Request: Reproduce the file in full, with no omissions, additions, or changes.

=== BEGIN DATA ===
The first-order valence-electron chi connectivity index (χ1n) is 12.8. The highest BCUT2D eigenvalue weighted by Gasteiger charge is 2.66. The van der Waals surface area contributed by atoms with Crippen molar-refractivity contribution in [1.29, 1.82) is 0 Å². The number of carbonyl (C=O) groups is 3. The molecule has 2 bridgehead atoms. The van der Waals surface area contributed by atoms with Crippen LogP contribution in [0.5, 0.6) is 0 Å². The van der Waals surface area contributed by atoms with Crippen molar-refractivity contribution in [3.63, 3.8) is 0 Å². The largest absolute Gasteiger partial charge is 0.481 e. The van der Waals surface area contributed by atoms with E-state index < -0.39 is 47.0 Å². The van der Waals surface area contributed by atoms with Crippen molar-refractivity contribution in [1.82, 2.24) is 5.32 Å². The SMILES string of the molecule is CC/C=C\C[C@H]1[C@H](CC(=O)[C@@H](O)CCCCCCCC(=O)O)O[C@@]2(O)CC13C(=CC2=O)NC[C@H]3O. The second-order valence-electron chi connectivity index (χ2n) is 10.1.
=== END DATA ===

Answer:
The first-order valence-electron chi connectivity index (χ1n) is 12.8. The highest BCUT2D eigenvalue weighted by Gasteiger charge is 2.66. The van der Waals surface area contributed by atoms with Crippen molar-refractivity contribution in [1.29, 1.82) is 0 Å². The number of carbonyl (C=O) groups is 3. The molecule has 2 bridgehead atoms. The van der Waals surface area contributed by atoms with Crippen LogP contribution in [0.5, 0.6) is 0 Å². The van der Waals surface area contributed by atoms with Crippen molar-refractivity contribution in [3.63, 3.8) is 0 Å². The largest absolute Gasteiger partial charge is 0.481 e. The van der Waals surface area contributed by atoms with E-state index < -0.39 is 47.0 Å². The van der Waals surface area contributed by atoms with Crippen molar-refractivity contribution in [1.82, 2.24) is 5.32 Å². The SMILES string of the molecule is CC/C=C\C[C@H]1[C@H](CC(=O)[C@@H](O)CCCCCCCC(=O)O)O[C@@]2(O)CC13C(=CC2=O)NC[C@H]3O. The second-order valence-electron chi connectivity index (χ2n) is 10.1.